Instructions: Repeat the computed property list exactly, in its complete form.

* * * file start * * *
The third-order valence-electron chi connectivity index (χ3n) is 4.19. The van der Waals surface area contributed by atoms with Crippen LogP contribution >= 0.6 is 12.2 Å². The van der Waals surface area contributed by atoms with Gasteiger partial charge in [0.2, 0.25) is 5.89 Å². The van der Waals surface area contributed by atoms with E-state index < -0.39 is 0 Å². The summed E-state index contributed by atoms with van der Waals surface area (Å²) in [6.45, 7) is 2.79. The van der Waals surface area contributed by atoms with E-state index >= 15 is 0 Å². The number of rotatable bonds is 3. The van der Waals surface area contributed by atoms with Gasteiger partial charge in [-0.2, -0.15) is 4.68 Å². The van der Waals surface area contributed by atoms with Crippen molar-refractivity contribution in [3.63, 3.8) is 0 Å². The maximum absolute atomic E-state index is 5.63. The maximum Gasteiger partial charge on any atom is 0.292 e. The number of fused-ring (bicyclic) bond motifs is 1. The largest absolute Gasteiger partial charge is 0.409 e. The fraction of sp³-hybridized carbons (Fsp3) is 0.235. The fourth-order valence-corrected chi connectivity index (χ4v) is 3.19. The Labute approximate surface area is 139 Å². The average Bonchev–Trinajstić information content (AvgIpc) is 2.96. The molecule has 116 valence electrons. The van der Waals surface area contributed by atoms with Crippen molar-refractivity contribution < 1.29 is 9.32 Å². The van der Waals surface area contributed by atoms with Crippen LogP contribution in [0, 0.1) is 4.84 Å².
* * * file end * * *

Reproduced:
The third-order valence-electron chi connectivity index (χ3n) is 4.19. The van der Waals surface area contributed by atoms with Crippen LogP contribution >= 0.6 is 12.2 Å². The van der Waals surface area contributed by atoms with Gasteiger partial charge in [0.2, 0.25) is 5.89 Å². The van der Waals surface area contributed by atoms with E-state index < -0.39 is 0 Å². The summed E-state index contributed by atoms with van der Waals surface area (Å²) in [6.45, 7) is 2.79. The van der Waals surface area contributed by atoms with E-state index >= 15 is 0 Å². The number of rotatable bonds is 3. The van der Waals surface area contributed by atoms with Gasteiger partial charge in [-0.2, -0.15) is 4.68 Å². The van der Waals surface area contributed by atoms with Crippen molar-refractivity contribution in [3.63, 3.8) is 0 Å². The maximum absolute atomic E-state index is 5.63. The maximum Gasteiger partial charge on any atom is 0.292 e. The number of fused-ring (bicyclic) bond motifs is 1. The largest absolute Gasteiger partial charge is 0.409 e. The fraction of sp³-hybridized carbons (Fsp3) is 0.235. The fourth-order valence-corrected chi connectivity index (χ4v) is 3.19. The Labute approximate surface area is 139 Å². The average Bonchev–Trinajstić information content (AvgIpc) is 2.96. The molecule has 116 valence electrons. The van der Waals surface area contributed by atoms with Crippen molar-refractivity contribution < 1.29 is 9.32 Å². The van der Waals surface area contributed by atoms with Crippen LogP contribution in [0, 0.1) is 4.84 Å².